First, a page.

VANCOUVER, British Columbia – Sometimes a hockey game is about more than a final score, a place in the standings, a line in a record book. Sometimes it’s personal.

For Jaromir Jagr, it’s all about his No. 68. For Marek Zidlicky, it’s being taught a language he didn’t want to learn.

For Teemu Selanne, it’s alternately loving and hating the team he’s about to play. For Sidney Crosby, it’s getting an upper hand on an opponent he’s likely to encounter often in a career that is only starting.

Get ready for hockey’s version of Super Sunday, a day when the field is sorted out for what should be a dramatic final week of the Olympic tournament. Six teams with long and sometimes antagonistic relationships go head-to-head in rematches of each of the last three Olympic finals.

Best friends playing best friends: Canada meets the United States, a replay of 2002.

Bad feelings renewed: Russia plays the Czech Republic, a rematch from 1998.

Bordering countries who are the biggest of rivals: Sweden faces Finland, as in the 2006 gold-medal game.

”Anybody who’s a hockey fan is going to be watching,” U.S. Coach Ron Wilson said. ”To steal a line from Badger Bob (Johnson, the late coach), it’s a great day for hockey.”

And which game is the biggest depends strictly on one’s citizenship papers.

For Canada, the widely perceived gold-medal favorite, it’s a game that could signal whether a lineup dramatically altered from the one that finished seventh in 2006 is a team of substance or one of self-promoted hype.

The Canadians struggled to beat Switzerland 3-2 in a shootout on Thursday; and the United States, winner of its first two games, is much faster and more skilled and should offer a much tougher test than the Swiss.

”The gold-medal game isn’t (today), and that’s probably the good news,” said Crosby, who possibly saved Canada from a humiliating loss by scoring in the shootout to beat the Swiss.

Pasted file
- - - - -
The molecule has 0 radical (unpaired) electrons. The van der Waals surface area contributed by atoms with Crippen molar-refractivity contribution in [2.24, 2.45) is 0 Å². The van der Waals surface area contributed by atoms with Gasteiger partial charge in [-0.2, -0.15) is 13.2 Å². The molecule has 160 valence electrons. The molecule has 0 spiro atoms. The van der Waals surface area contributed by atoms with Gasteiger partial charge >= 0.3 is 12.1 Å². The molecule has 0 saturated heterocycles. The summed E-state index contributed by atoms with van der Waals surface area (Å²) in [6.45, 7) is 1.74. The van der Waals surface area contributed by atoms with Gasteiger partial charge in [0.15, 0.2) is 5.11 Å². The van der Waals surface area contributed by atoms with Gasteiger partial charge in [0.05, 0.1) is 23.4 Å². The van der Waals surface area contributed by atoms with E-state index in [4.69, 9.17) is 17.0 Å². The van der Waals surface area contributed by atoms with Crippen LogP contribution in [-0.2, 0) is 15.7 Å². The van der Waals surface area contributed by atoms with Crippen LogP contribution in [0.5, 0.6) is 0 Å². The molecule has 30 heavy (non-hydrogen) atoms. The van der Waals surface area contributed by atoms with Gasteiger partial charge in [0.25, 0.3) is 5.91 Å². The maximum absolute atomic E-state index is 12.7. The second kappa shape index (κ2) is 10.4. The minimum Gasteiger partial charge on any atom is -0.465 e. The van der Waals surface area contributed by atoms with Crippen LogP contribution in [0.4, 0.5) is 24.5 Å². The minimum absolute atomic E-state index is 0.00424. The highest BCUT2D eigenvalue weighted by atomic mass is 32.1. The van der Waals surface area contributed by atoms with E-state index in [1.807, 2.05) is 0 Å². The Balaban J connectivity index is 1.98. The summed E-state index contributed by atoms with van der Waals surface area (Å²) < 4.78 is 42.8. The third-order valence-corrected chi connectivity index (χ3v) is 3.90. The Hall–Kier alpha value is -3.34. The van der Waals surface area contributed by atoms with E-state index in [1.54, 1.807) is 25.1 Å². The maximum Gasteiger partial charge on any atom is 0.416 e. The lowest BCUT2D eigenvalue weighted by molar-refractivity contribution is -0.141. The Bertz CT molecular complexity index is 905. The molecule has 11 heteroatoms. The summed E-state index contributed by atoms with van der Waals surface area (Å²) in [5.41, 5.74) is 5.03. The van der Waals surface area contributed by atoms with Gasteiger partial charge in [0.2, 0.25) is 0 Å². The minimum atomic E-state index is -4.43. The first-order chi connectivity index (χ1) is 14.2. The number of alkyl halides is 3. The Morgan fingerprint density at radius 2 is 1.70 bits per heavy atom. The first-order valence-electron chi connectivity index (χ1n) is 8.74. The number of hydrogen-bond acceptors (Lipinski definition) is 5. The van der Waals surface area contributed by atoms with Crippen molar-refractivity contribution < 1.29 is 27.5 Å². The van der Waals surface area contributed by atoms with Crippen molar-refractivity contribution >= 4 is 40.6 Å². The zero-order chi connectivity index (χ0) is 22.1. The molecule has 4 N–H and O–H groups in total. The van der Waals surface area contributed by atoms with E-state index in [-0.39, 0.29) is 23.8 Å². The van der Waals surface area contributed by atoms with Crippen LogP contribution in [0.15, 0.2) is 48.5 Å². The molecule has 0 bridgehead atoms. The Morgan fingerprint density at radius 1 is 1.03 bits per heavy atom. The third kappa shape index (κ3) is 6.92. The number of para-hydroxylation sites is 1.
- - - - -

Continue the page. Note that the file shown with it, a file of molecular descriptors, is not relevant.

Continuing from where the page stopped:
Crosby knows a Canadian team thrown together with one day’s practice needs more time and work to start meshing, and the Americans will offer a significant test.

U.S. forward David Backes talks respectfully of ”who knows how many Hall of Famers” the Americans will be playing, yet he understands this is a chance for a possibly overlooked team to move itself to the front of the medal chase by beating the big favorites on their home ice.

”A goalie like (Ryan Miller) can steal games for us, especially against Canada, and hopefully he does that,” said forward Bobby Ryan, a former Portland Pirate. ”He makes guys calm, he has a great presence in net, and we’re confident in him.”

This will be only the third major showdown between the North American neighbors since 1996, when the United States upset Canada in the World Cup. The other came in Salt Lake City in 2002, when Canada won 5-2 for its first gold medal in its homegrown sport in 50 years.

”We’ve got a lot of young guys who haven’t really played in huge games like Stanley Cup finals, and this is going to be huge,” Wilson said.

Today’s crowd? Somewhat bigger than the estimated 700 who turned out for Canada’s 2-0 victory over the United States in Antwerp in 1920. On eBay, two seats were selling Saturday for $1,500 to $2,000 apiece, depending on their location in Canada Hockey Place. And the medal round has yet to begin.

”We’re as ready as I guess we’re going to be, right?” forward Ryan Malone said.

The Czech Republic is always ready to play the Russians, as evidenced by two of the last three Olympics. Each time the Czechs won a medal – the gold in 1998, the bronze in 2006 – by beating Russia. Each time, the victory was cheered by millions back home, and for reasons that extend far beyond a sheet of ice.

The Soviet Union invaded the former Czechoslovakia in 1968 following the Prague Spring, a period of political liberalization, and four decades of communist rule didn’t end until 1989. Jagr’s grandfather died in prison in 1968, and Jagr wears No. 68 in his honor, even in Russia, where he now plays in the Kontinental Hockey League.

Zidlicky, who is 33, recalls being forced to learn Russian during his early years of schooling.

”We play for everything against them,” Zidlicky said.

Sweden and Finland each won their first two games of round-robin play in regulation, so the winner is guaranteed of advancing to the quarterfinals. Sweden beat Finland 3-2 for the gold medal in an all-Nordic finals in Turin, but today’s loser may have a much more difficult route to the finals.


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